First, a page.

While answering a recent query in the Archives, I came across an intriguing announcement that offered the perfect chance to look back at when, why and how the world became Levi’s® country.
“Is there any place that is yet untouched by Levi’s®?” began the notice in a 1972 edition of Levi’s® Letter*, Levi Strauss & Co.’s employee bulletin. “One of our overseas correspondents writes, ‘Levi Strauss Denmark just sold 1,000 units of … Miss Levi’s® to Greenland. The last frontiers are crumbling.’”
Life Magazine that year agreed.
On November 24, 1972, a Life Magazine issue featured photos of Levi’s®-clad fans from around the world, ranging from the back of a topless woman wearing Levi’s® cut-offs at a St. Tropez beach to a worker in denim overalls sorting Levi’s® products and other blue jeans at a dock in Brooklyn, New York.
The headline confirmed what Levi’s® employees already knew: “The World Is Blue Jeans Country Now.”
So, how did we get there?
Going From Regional to Global — By the Decade
It’s been 170 years since Levi Strauss first arrived in San Francisco to establish his namesake business. Founded primarily as a regional company, LS&Co. served customers throughout America’s western states, with sales flyers in the 1890s and catalogs by the turn of the 20th century helping spread interest and sales of Levi’s® products. Historical opportunities for sales — like the Klondike Gold Rush in the late 1890s — also contributed to the brand’s success.
Quality clothing backed by a promise, “Every Garment Guaranteed,” translated into loyal customers — and the word quickly spread.
By the 1920s and 1930s, sales of “America’s Finest Overalls” proliferated despite a temporary interruption during the Depression. Interest grew through newspaper ads, our Two Horse Trademark painted on the sides of buildings and company advertisements projected from slides at movie theaters.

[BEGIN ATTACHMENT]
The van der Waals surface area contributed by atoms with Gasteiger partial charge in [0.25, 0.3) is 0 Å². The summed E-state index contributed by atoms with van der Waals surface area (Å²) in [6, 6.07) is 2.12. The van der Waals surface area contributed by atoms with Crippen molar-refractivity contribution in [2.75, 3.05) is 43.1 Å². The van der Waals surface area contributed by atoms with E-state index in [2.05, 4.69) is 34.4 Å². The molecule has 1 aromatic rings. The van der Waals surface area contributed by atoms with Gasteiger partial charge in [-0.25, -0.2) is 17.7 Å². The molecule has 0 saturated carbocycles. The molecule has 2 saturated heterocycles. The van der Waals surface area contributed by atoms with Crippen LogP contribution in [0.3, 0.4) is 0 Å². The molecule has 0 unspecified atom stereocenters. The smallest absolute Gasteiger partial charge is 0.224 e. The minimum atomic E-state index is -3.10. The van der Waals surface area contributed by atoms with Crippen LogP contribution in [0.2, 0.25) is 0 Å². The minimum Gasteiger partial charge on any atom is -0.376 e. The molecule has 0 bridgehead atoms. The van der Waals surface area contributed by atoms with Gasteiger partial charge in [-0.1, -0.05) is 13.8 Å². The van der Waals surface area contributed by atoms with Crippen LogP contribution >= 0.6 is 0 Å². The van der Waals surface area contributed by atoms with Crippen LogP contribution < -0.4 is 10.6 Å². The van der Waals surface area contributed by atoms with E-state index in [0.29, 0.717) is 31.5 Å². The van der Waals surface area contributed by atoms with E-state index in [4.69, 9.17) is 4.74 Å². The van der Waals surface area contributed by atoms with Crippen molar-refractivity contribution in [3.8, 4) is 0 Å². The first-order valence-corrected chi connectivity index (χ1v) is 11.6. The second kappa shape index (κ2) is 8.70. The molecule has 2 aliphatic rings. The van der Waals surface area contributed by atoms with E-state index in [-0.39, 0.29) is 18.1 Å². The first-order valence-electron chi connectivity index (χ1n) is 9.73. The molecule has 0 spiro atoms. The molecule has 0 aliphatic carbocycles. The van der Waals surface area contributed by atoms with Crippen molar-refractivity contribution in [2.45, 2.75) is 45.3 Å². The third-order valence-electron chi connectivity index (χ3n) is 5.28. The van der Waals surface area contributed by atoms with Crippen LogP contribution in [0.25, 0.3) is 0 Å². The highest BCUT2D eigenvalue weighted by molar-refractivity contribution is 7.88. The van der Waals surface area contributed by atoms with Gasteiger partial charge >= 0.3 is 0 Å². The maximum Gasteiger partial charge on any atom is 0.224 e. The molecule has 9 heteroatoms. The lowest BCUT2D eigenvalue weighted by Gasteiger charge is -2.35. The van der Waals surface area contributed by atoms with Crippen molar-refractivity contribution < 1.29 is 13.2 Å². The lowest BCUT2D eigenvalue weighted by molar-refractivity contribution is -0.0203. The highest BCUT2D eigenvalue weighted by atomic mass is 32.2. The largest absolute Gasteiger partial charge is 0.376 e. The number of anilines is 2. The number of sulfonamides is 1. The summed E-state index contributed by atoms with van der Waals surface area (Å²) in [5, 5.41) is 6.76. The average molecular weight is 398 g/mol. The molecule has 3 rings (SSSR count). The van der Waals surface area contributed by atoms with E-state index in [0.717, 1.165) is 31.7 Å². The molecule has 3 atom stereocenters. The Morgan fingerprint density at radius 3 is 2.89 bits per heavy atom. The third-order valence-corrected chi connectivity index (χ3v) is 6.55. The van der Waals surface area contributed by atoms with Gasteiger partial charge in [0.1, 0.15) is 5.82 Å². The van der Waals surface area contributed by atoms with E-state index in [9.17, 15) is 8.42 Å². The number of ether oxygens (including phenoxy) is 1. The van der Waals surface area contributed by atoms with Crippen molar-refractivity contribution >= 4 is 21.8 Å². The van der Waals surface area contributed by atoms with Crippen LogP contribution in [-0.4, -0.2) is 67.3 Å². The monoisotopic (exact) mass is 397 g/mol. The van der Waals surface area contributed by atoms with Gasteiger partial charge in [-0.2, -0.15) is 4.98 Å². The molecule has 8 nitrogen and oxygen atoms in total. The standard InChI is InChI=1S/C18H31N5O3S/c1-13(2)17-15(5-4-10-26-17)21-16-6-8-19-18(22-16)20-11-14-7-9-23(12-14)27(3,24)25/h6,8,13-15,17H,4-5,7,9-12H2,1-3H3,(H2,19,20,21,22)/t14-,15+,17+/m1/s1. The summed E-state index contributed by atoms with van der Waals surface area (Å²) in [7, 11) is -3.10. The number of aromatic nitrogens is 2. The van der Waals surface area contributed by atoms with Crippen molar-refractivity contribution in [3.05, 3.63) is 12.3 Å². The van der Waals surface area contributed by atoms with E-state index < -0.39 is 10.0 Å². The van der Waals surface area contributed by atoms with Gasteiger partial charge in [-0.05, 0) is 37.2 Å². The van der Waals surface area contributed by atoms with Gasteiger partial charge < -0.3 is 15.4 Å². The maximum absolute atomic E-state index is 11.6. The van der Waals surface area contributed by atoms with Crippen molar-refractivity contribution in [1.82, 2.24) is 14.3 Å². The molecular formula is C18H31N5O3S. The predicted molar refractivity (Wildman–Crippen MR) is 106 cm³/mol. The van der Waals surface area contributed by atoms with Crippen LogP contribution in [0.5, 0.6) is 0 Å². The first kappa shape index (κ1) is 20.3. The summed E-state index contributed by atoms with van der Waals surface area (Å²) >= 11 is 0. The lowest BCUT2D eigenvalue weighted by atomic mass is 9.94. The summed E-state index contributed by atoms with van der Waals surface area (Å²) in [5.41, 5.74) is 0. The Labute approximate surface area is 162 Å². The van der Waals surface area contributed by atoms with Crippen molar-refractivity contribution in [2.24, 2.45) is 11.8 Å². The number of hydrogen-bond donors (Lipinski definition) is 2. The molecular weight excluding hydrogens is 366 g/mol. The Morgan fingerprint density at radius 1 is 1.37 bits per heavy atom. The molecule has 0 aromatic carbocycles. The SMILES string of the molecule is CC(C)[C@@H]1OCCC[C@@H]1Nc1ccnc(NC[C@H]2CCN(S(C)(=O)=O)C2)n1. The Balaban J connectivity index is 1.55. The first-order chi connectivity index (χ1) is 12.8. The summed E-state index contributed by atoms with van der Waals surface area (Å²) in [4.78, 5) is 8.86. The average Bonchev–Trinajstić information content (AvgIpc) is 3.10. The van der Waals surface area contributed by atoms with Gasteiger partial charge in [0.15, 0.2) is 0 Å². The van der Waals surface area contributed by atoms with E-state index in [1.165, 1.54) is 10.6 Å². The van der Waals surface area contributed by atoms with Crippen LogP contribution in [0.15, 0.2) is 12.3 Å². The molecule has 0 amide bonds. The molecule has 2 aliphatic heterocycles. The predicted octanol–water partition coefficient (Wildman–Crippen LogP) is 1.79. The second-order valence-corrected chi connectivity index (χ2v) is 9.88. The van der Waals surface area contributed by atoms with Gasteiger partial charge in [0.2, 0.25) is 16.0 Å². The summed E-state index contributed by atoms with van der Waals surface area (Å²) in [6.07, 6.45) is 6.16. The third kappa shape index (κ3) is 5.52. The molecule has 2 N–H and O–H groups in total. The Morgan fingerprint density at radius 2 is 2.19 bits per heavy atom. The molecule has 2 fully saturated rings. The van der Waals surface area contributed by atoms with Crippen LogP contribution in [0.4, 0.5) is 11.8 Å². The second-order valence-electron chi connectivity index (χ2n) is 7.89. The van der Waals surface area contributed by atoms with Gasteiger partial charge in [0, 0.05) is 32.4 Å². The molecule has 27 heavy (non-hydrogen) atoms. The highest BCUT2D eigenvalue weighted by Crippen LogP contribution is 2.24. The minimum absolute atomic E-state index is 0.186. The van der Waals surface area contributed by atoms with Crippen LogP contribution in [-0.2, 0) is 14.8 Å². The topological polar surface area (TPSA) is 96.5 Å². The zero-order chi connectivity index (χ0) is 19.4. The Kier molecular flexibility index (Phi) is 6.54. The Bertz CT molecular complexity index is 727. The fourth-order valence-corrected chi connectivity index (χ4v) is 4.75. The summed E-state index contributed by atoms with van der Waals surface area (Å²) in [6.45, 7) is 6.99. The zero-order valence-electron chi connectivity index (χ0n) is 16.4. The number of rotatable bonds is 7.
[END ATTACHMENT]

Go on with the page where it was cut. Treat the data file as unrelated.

A 1920s photo in the Archives shows L.F. Protzman, LS&Co.’s sales representative in Fairbanks, Alaska, at the building where he worked.
A solid foundation in place at home, our global expansion began in earnest in the 1940s. During World War II, Levi’s® sales and customers expanded abroad, as members of the American military exposed new markets to the company’s riveted denim clothing and LS&Co. began selling Levi’s® products on military bases in Asia and Europe. After the war, the company expanded operations and sales across the U.S., phasing out of its wholesale business to focus on manufacturing and opening new factories to keep up with rising demand.
Overseas interest in Levi’s® products continued to grow following the war. In 1947, for example, an all-American fashion show featuring models wearing Lady Levi’s® jeans created a stir among Parisian fashion houses and fashion fans. In 1959, Levi’s® jeans were featured in an American Fair in Moscow, where staff couldn’t keep the display jeans from being stolen overnight. And one of LS&Co.’s first franchises, a location in France, opened after an enthusiastic Levi’s® fan visited our New York office with suitcases full of cash prepared to buy dozens of Levi’s® jeans and jackets.
By the 1960s, LS&Co. formally established its manufacturing, operations and sales overseas, creating Levi Strauss International in 1965. Our global company locations ranged from Mexico to Hong Kong and the Philippines in the Far East at first, then expanded into South America, with operations launching in Brazil in 1972.
By the 1970s, we had secured our place in the global market. In 1971, a press release was issued announcing LS&Co.’s phenomenal global rise over the prior 25 years. “The year’s results were in line with performance that has seen Levi Strauss double its volume every five years since the end of World War II,” it stated.
That summer, Gordon Weiner, manager of Levi Strauss United Kingdom, met with Anthony Gould, a skipper of Miss Levi’s®. The LS&Co.-sponsored yacht embarked on a sail around the world, symbolizing the journey the company itself had been on since 1853 as a local American company transforming into a global manufacturer.
Half a century later, Levi’s® remains a global leader in denim, with fans all around the world.
*Levi’s® Letter, February 14, 1972. Issue Number 6. Levi Strauss & Co. Archives.